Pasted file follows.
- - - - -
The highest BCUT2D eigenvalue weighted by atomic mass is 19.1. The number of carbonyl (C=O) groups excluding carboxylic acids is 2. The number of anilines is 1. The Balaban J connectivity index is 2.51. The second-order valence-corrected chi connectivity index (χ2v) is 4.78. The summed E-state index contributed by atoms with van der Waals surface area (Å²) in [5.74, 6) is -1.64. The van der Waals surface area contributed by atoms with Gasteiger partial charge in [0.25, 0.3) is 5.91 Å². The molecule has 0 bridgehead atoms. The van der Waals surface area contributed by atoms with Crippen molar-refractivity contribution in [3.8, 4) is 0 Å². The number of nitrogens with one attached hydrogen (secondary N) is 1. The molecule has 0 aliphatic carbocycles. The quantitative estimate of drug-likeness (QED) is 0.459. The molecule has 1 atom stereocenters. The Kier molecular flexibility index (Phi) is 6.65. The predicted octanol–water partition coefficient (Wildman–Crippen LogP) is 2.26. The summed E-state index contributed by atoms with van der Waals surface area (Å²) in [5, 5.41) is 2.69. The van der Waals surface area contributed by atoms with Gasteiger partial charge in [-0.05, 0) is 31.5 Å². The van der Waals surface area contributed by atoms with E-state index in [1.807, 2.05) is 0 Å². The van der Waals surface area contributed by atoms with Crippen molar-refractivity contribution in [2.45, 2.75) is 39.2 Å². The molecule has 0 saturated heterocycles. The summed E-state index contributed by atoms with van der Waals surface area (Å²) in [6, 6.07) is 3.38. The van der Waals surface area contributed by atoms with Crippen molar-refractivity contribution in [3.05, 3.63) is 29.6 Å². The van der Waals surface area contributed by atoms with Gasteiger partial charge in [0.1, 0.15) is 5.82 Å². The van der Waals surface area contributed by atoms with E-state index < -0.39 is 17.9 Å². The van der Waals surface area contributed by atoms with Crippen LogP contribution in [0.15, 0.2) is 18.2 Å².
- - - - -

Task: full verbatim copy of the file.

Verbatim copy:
The highest BCUT2D eigenvalue weighted by atomic mass is 19.1. The number of carbonyl (C=O) groups excluding carboxylic acids is 2. The number of anilines is 1. The Balaban J connectivity index is 2.51. The second-order valence-corrected chi connectivity index (χ2v) is 4.78. The summed E-state index contributed by atoms with van der Waals surface area (Å²) in [5.74, 6) is -1.64. The van der Waals surface area contributed by atoms with Gasteiger partial charge in [0.25, 0.3) is 5.91 Å². The molecule has 0 bridgehead atoms. The van der Waals surface area contributed by atoms with Crippen molar-refractivity contribution in [3.8, 4) is 0 Å². The number of nitrogens with one attached hydrogen (secondary N) is 1. The molecule has 0 aliphatic carbocycles. The quantitative estimate of drug-likeness (QED) is 0.459. The molecule has 1 atom stereocenters. The Kier molecular flexibility index (Phi) is 6.65. The predicted octanol–water partition coefficient (Wildman–Crippen LogP) is 2.26. The summed E-state index contributed by atoms with van der Waals surface area (Å²) in [5, 5.41) is 2.69. The van der Waals surface area contributed by atoms with Gasteiger partial charge in [-0.05, 0) is 31.5 Å². The van der Waals surface area contributed by atoms with E-state index in [1.807, 2.05) is 0 Å². The van der Waals surface area contributed by atoms with Crippen molar-refractivity contribution in [2.45, 2.75) is 39.2 Å². The molecule has 0 saturated heterocycles. The summed E-state index contributed by atoms with van der Waals surface area (Å²) in [6, 6.07) is 3.38. The van der Waals surface area contributed by atoms with Crippen molar-refractivity contribution in [3.05, 3.63) is 29.6 Å². The van der Waals surface area contributed by atoms with Gasteiger partial charge in [0.1, 0.15) is 5.82 Å². The van der Waals surface area contributed by atoms with E-state index < -0.39 is 17.9 Å². The van der Waals surface area contributed by atoms with Crippen LogP contribution in [0.15, 0.2) is 18.2 Å².